Week 12

Beyond Sustainability to Radical Transformation

In the previous lecture we learned how the SDG targets and indicators form the basis of monitoring SDG implementation. In this final week we will be looking at the six transformations necessary to achieve the 2030 Agenda.

Going beyond sustainability

It was not until the 1980’s that the concept of sustainability became broadly known and understood as the practice of balancing the environment, society, and economies in a way that could meet the needs of present populations without compromising the ability of future generations to meet their own needs[1]. For many people, sustainability came to represent the actions required to ensure their current standard of living could be maintained or improved while ensuring a comparable if not better standard for the next generation[2]. This way of thinking has come at the expense of the environment and ecological systems. Unfortunately, after three decades of ineffective sustainability understanding and action, societies are taking more than they need (especially from nature) and not leaving enough for future generations2.

There is an urgent need to move beyond the belief that just because we are using practices that may appear to minimize human impacts on the environment, we are acting sustainably. Most societies have developed systems that are not able to maintain sustainable trajectories. The current patterns of production and consumption are not sustainable and must be changed for our own welfare and that of our future generations2. Human health and the environment are intrinsically linked, yet we carry on as business as usual, guided by unrealistic notions of infinite economic development and growth that ignores the reality that we live on a planet with finite resources2.

We need a new path forward that goes beyond the traditional sustainability discourse. Defining sustainability as three separate pillars (economic, society, environment) has led to each receiving different value. The environment rarely receives equal weight or treatment, often seen as a nice thing to consider if there is time and money left over.

A radical change in the way societies function is required to avoid further grave predictions as seen in the International Panel on Climate Change (IPCCs) recent report[3]. This will require all 200+ countries around the world, working simultaneously together to create the deep changes necessary to lead to new ways of doing business. To create a safe operating space for all of humanity, we need to change direction in a radical way.

Radical transformation

Going beyond sustainability calls for radical transformation of the current social-ecological system and its underlying defective worldview.  There is growing awareness that the current worldview driving our action, locally and internationally, is one which supports resource exploitation, the accumulation of profit, and infinite growth with humans at the centre seen as most dominant. This human exploitation of the environment has enabled the business-as-usual attitude and is the root cause of our current planetary crisis.

Transformation is understood as a profound change which requires a fundamental shift in mindset[4]. Radical transformation looks at the root cause of problems and gets to the core of the issue. This usually requires a shift away from the type of thinking that created the problem(s) in the first place4. Changing mindsets can be very challenging but it is possible. The status quo cannot effectively address the sustainable development challenges we face. What is required is a radical transformation of how we conceive of ourselves and the world we live in, with the environment as the essential foundation for sustainability reforms[5].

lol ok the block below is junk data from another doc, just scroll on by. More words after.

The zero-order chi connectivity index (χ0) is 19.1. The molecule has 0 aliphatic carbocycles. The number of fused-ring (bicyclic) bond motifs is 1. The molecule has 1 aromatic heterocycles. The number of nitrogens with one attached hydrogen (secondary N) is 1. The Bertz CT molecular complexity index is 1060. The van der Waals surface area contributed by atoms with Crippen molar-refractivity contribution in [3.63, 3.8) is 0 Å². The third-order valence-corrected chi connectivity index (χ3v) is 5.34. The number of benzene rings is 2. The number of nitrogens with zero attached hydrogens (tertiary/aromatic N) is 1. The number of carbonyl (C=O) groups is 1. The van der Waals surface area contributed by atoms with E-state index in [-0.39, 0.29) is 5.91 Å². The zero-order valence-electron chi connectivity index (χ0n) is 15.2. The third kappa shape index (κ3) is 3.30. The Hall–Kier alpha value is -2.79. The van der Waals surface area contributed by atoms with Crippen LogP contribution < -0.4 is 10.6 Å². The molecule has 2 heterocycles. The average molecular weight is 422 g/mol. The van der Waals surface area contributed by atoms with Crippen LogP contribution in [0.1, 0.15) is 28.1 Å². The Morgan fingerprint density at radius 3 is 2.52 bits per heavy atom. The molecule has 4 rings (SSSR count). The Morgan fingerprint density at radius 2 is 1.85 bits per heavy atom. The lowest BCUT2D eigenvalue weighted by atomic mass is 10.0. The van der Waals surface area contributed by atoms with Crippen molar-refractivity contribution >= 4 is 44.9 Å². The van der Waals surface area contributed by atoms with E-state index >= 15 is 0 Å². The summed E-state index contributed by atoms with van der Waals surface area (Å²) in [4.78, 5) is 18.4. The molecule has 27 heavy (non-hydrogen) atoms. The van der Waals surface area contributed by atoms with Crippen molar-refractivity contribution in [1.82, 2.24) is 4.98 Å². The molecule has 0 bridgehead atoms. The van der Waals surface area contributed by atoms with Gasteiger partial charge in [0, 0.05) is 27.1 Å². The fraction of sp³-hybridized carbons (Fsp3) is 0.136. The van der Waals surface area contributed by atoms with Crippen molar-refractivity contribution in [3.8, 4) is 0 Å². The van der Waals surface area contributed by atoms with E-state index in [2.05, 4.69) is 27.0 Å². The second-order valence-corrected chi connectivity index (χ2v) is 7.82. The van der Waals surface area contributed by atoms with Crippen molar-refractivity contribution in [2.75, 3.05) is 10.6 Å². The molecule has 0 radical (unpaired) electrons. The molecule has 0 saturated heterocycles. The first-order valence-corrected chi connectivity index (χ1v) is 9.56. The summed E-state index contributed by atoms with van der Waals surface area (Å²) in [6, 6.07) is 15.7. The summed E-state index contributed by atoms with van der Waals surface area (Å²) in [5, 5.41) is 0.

To move beyond sustainability and to protect people and the planet, a new conceptualization of sustainability with the environment at the foundation is needed5. Only when the environment is healthy and robust can the next level (society) start to flourish. When environments are thriving and resilient, only then can societies and strong economies be accomplished.


In this 16-minute video made available from the SDG Academy, Jeffery Sachs looks at the six radical transformations that will be necessary to achieve the SDGs, including: education, skills and jobs; health and wellbeing; clean energy and industry; sustainable land use; sustainable cities; and the digital revolution.



Comprehension Questions

Discussion Question

  • Communities are facing significant challenges due to climate and environmental changes caused by human activities that result in land degradation, ocean and air pollution, and biodiversity loss. Changing mindsets and bringing more awareness can create a new path for humans and the planet. Alone, nobody can change the world, but small groups of people working together can change part of it. Over time, these small changes create radical transformation, and the world is forever changed, for the better.What are some areas in your life where you can work locally towards the transformations needed to help set your community on a more sustainable path and help achieve the SDGs?

Recommended Reading

  • Most of the videos provided in this course were made available through the SDG Academy. The SDG Academy is the flagship education platform of the Sustainable Development Solutions Network (SDSN), a global initiative for the United Nations. The Academy creates free, open educational resources on sustainable development and offer them as a global public service.We encourage you to explore the SDG Academy at https://sdgacademy.org/


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Introduction to the Sustainable Development Goals (SDGs) Copyright © by Jocelyn Baker is licensed under a Creative Commons Attribution 4.0 International License, except where otherwise noted.

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